At this time of year, most of us find ourselves in the doldrums of being between race seasons. We’ve had time to get over our post race blues, and we start looking forward to the things we can improve on for next year. Whether it’s laying out plans to address a weakness, or mapping out that journey to your ‘A’ race.
Starting a new season is always a rollercoaster ride for me – it is exciting to get back into it, but I always forget how hard it is to get the ball rolling again. Whether you’ve taken a hiatus from physical activity altogether because life got in the way, or you had a couple months break? The struggle is the same, just in many different forms of internal dialogue. You all know what I’m talking about!
‘Should my legs / feet / lungs be hurting this much already?!’
‘Wait… I’ve dropped how many watts?!’
‘No actually, I’m not thirsty.. I’ve drank enough pool water’
And let’s not forget our recovery time and how long it takes before we feel it’s okay to start our next workout! Maybe we feel a bit more tired throughout the day than we should, or our joints just seem to ache a little more, or we wake up to find our legs and feet cramping up.. Yep, our hearts and head are in the right place but our bodies haven’t quite caught up yet.
All joking aside, there are always a few times at the beginning of the season where I am dismayed at how far things have degraded. Usual routes seem much harder, heart rate is higher, everything on the body seems to burn, times and splits seem so much tougher, and you wonder how on earth you’re going to get through it. Where there can be more ‘bad’ than ‘good’ workouts, and it can act as a mental obstacle early on. Negative self talk, not listening to the body, getting injured early in the season and getting discouraged are all heavy factors in limiting motivation. You get a lot more ‘I can’t’, than ‘I can’.
It’s tough to be in the moment and not make any comparisons to where you were previously in your fitness journey (I think it’s human nature). But, like all athletes new or experienced, the process is the same – we just have to remind ourselves of that. There shouldn’t be pressure this early in the season and it’s called a ‘build’ or ‘base’ for a reason.
These are a couple things I’ve found helpful to transition into my workout loads these past few weeks..
Build on the smaller steps and enjoy the small victories.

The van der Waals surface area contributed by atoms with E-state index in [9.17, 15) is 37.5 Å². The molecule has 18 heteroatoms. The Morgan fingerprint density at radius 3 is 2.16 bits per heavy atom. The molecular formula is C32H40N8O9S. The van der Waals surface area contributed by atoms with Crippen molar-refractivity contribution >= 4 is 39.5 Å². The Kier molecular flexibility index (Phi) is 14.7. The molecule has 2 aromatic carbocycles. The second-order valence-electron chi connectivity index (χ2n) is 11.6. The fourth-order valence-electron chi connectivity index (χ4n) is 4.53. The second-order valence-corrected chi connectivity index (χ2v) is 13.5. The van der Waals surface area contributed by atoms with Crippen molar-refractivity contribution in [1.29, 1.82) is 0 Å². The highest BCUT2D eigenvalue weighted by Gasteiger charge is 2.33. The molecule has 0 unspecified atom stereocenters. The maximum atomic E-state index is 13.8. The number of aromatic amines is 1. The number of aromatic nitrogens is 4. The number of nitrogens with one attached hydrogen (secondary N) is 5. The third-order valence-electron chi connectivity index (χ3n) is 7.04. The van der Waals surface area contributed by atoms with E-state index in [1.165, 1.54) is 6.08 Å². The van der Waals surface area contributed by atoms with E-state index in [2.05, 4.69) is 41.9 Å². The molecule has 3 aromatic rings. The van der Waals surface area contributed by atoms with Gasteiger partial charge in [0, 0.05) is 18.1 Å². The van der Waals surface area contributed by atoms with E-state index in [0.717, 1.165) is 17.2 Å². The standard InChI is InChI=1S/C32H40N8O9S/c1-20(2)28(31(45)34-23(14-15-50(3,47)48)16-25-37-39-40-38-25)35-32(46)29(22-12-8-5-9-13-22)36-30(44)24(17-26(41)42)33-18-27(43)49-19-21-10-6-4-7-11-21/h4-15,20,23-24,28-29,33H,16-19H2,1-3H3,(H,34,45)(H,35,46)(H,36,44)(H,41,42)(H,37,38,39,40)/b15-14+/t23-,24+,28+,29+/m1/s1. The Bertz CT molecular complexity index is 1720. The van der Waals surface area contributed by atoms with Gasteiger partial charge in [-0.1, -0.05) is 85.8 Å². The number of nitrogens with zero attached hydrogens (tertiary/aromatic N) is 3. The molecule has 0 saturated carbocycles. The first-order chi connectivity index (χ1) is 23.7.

- I had never heard the term of ‘process goals’ before meeting this group, but I am loving it. Seeing only the end goal and it being far away can be overwhelming; the same holds true with the disparity in our physical and mental capabilities compared to before. But, adding small steps each day can equate to massive change. It can be as simple as working on a cleaner arm entry on your swim, or just putting in that extra 5-10 minutes on your run each time for a bigger base. Rome wasn’t built in a day, and your fitness won’t be either!
Be more social!
- Doesn’t doing that progressively longer run each week with company make it seem so much easier, if you’re laughing and not focusing on how much your legs hurt? Aren’t intervals in the pool more tolerable with your lane mates pushing you? There are times or distances on the road or pool you’d just never consider doing on your own!
- Gain strength and inspiration from your team and friends. Nothing is better than watching someone have a breakthrough or sharing in each other’s successes after a hard workout.
Ease up on yourself!
- We’re all our own worst critics, and all athletes go through this acclimation period. Doubt and putting so much pressure on yourself early on won’t accomplish anything. They call it a base/prep phase for a reason, like a warm up for the season. Should you happen to have a bad workout, just remember that it’s miles ahead of doing nothing at all – it’s still putting work into the barn. I’ve had trouble starting workouts sometimes, but afterwards? Never once did I regret doing what I could. And the flip side? How many of us end up regretting not starting a workout in the first place?
It’s easy to be a little discouraged sometimes, but let’s not forget the journey or the big picture. After all, what’s the point in doing something unless you can have fun too? Take a couple steps back if you’re not feeling it, and give yourself time to do what you can when you can. A few weeks down the road you’ll see you were stronger than before, and back on track.
WRITTEN BY K.T.